• Food offered “in a way that does not mislead or misinform the consumer”;
  • No food or color additives, colored overwraps, or lights that misrepresent the true appearance, color, or quality of a food.

In other words, a chef may not use food that even appears defective, even if edible and otherwise healthful, and use methods that disguise the defective appearance.

Nutritional Information
Each chef/vendor should also accurately monitor and display nutritional information regarding the products including ingredients, weight or serving size, method of production, origin, and any applicable certifications.

Restaurants, including food trucks, remain primarily exempt from nutritional information labeling requirements, but must accurately reflect any information offered. If the food truck chef offers any health claims he must support the claims within FDA requirements.

Health Regulations Resources
All food truck must comply with the 2013 FDA Food Code. For more information visit:
http://www.fda.gov/downloads/Food/GuidanceRegulation/RetailFoodProtection/FoodCode/UCM374510.pdf.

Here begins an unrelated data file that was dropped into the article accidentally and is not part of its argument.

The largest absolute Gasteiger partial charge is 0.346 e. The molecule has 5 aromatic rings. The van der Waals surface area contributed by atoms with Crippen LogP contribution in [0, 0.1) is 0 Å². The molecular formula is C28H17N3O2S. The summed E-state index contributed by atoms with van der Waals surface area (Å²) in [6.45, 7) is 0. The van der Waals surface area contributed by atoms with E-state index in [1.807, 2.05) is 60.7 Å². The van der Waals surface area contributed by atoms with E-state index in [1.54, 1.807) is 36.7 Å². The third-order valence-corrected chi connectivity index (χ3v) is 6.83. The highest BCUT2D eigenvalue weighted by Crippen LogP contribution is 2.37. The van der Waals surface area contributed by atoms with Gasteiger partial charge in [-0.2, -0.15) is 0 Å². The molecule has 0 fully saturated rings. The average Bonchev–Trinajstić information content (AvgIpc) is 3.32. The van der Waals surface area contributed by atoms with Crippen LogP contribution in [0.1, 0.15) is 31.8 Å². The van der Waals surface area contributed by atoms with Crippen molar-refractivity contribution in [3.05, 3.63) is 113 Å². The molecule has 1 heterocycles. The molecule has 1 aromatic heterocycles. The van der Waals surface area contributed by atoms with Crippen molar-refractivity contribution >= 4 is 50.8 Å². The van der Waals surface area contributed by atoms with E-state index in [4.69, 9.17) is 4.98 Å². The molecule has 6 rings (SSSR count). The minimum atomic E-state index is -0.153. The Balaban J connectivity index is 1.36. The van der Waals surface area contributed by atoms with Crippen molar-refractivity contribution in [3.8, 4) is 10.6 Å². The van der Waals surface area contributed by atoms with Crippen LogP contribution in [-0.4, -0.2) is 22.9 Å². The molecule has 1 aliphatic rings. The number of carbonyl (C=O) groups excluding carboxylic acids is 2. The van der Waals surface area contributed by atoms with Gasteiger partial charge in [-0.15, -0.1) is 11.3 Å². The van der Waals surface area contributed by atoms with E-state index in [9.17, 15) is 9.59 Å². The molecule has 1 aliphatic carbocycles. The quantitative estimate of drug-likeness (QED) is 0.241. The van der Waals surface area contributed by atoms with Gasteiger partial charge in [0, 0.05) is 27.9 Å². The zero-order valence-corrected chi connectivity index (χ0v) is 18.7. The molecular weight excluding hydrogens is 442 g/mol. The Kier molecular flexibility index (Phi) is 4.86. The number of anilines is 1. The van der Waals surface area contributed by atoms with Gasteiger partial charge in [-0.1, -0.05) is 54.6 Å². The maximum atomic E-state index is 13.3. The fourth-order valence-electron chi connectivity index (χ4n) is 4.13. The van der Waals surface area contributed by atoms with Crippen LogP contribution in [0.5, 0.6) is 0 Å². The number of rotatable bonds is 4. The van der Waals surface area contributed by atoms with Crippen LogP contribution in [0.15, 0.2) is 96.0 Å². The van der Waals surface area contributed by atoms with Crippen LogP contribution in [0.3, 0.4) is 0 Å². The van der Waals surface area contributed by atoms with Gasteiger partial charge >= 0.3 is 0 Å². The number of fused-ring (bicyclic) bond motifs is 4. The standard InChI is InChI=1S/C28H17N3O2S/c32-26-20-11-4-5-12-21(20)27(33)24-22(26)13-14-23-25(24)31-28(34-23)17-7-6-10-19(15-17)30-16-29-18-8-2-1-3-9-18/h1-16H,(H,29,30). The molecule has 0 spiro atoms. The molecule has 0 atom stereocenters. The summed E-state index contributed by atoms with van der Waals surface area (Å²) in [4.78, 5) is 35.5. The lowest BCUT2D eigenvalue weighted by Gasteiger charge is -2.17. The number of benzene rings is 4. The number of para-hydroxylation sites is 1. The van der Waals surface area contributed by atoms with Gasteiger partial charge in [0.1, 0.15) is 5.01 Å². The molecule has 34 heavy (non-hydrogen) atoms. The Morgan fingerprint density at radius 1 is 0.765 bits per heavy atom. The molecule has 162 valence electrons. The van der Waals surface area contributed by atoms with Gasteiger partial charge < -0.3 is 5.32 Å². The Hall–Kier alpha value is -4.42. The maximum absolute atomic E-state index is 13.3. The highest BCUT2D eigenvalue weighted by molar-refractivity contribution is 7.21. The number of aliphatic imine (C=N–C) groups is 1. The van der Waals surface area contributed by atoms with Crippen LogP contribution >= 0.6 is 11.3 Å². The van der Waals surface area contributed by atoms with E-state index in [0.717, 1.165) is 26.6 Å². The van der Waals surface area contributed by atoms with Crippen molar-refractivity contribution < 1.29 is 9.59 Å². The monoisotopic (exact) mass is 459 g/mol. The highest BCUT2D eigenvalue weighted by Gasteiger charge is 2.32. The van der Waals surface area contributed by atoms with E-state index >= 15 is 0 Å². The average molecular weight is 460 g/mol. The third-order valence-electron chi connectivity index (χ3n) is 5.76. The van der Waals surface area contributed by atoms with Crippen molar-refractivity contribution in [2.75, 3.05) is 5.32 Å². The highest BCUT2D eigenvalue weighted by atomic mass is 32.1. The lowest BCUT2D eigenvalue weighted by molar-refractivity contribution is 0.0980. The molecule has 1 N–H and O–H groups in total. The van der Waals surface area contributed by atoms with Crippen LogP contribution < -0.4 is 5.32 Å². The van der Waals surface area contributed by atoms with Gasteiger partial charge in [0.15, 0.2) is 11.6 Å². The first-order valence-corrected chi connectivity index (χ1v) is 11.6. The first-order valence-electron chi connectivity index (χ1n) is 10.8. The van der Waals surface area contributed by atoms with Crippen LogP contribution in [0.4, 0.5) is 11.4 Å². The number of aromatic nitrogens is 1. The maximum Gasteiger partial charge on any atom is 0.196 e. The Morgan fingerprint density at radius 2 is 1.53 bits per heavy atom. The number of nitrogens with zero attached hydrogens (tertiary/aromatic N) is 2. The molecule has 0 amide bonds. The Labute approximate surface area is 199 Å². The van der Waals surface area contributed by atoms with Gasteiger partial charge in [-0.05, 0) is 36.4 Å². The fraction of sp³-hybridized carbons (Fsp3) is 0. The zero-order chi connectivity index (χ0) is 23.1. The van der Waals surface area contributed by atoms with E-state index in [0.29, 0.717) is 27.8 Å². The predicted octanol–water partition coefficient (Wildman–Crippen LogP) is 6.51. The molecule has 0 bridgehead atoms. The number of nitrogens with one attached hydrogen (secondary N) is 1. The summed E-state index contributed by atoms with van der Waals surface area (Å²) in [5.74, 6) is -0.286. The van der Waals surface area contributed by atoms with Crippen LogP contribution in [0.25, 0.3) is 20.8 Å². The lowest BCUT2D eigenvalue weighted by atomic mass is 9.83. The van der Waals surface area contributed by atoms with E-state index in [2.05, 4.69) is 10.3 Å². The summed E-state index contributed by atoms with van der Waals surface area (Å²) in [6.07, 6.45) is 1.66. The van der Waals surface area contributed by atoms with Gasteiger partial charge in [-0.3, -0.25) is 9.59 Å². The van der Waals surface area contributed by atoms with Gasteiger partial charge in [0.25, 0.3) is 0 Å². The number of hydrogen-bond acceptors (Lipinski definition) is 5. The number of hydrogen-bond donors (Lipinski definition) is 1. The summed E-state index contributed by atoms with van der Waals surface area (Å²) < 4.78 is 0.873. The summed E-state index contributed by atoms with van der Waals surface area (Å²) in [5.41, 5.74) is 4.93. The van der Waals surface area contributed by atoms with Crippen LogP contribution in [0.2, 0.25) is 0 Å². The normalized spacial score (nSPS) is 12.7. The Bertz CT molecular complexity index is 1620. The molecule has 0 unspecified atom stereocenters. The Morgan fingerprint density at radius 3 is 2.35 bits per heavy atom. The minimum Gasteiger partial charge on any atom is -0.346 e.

Also the WAC 246-215 offers the specific guidelines to the Washington State Retail Food Code.
http://www.tpchd.org/files/library/0bc191a98966da7c.pdf

Conclusion
Taking a little extra time and care with your food sourcing, preparation, and presentation can help keep customers from accusing you of a number of potential issues. Research the matter thoroughly and if you require further resources to address unanswered questions, let us know.

Close
Go top
 

Acebedo & Johnson, LLC provides this legal blog for educational purposes only and to give you general information and a general understanding of the law, not to provide legal advice. By reading of this blog you understand that it neither implies nor creates an attorney-client relationship between you and Acebedo & Johnson, LLC. The Acebedo & Johnson, LLC blog is not legal advice. You should not act upon this information without seeking advice from an attorney licensed in your own state or jurisdiction. This blog should not be used as a substitute for competent legal advice from a licensed professional attorney in your state or jurisdiction. You use the information in this blog at your own risk. The materials presented in this blog may not reflect the most recent or current legal developments, verdicts, or settlements. These materials may be changed, improved, or updated without notice. Acebedo & Johnson, LLC is not responsible for any errors or omissions in the content of this site or for damages arising from the use of or performance of this site under any circumstances.